The story of margin compression at Tesla isn’t new, but it’s true.
Rather than moving up and to the right, margins have been steadily compressed on a quarter-over-quarter basis for the past five years. Operating margin most recently fell by 21%, and net income by 26%.
Perhaps more interesting, however, is the fact that gross margin has been able to tread water. It’s not exactly a success story, however, as Tesla bulls have long claimed that the company’s innovative manufacturing techniques would allow it to produce its vehicles more and more cheaply.
Things have also not been too rosy on the earnings front. After 11 consecutive quarters of outperforming estimates, the company has faltered recently, missing four of the last five consensus estimates. The latest quarter marked Tesla’s worst ever loss with a nearly $800 million gap between analysts’ expectations and quarterly results.
Despite these mistakes, the stock is up 90% year-to-date. The bulls, of course, point to this as a victory. Bears see a stock with a lot of excess air left in it.
To prove this, bears will point to Tesla’s valuation on a forward basis still being extremely high. On a forward basis, the stock trades at a whopping 64x earnings and 27x EV/EBITDA. For context, combined Apple and Microsoft’s forward P/E (MSFT) are 61x, and Tesla’s forward EV/EBITDA is only slightly less than the combined figure of these two companies of 43x.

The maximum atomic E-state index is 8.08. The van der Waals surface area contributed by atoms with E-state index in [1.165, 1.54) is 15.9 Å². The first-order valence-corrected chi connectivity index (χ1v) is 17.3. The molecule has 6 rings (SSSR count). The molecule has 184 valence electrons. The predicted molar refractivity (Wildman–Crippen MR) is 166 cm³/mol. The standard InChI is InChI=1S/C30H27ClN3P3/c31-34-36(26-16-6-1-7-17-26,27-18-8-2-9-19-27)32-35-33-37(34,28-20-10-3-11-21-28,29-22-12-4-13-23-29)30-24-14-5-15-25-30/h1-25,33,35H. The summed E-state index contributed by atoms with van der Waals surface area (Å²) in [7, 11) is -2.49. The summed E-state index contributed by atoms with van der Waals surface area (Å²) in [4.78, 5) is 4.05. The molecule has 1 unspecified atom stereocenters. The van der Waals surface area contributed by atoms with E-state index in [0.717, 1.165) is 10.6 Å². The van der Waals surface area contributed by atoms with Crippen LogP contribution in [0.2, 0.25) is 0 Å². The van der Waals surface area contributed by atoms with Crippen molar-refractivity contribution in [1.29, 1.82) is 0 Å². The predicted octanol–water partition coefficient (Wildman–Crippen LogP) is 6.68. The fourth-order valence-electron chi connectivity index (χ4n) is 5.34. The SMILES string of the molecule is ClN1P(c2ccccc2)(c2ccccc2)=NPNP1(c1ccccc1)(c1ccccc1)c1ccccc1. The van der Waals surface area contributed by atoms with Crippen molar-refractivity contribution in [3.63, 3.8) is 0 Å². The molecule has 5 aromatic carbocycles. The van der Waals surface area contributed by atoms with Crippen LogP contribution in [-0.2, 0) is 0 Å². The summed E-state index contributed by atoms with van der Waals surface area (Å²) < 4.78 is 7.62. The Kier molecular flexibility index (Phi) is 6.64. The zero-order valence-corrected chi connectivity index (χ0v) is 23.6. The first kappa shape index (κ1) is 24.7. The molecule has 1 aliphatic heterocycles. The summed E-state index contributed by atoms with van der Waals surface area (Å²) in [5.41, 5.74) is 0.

Tesla has done a lot to prove its naysayers wrong in the past — when the bears expected it to go bankrupt, it thrived. When investors thought they were going to burn money forever, he became profitable. However, we think it has been true for some time that the company no longer enjoys a privileged position in its most important growth market, and new entrants in this area will only make the going tougher. With a high valuation, we think the road ahead could be quite difficult for Tesla, Inc. shareholders.
Editor’s Note: This article discusses one or more securities that are not traded on a major U.S. stock exchange. Please be aware of the risks associated with these stocks.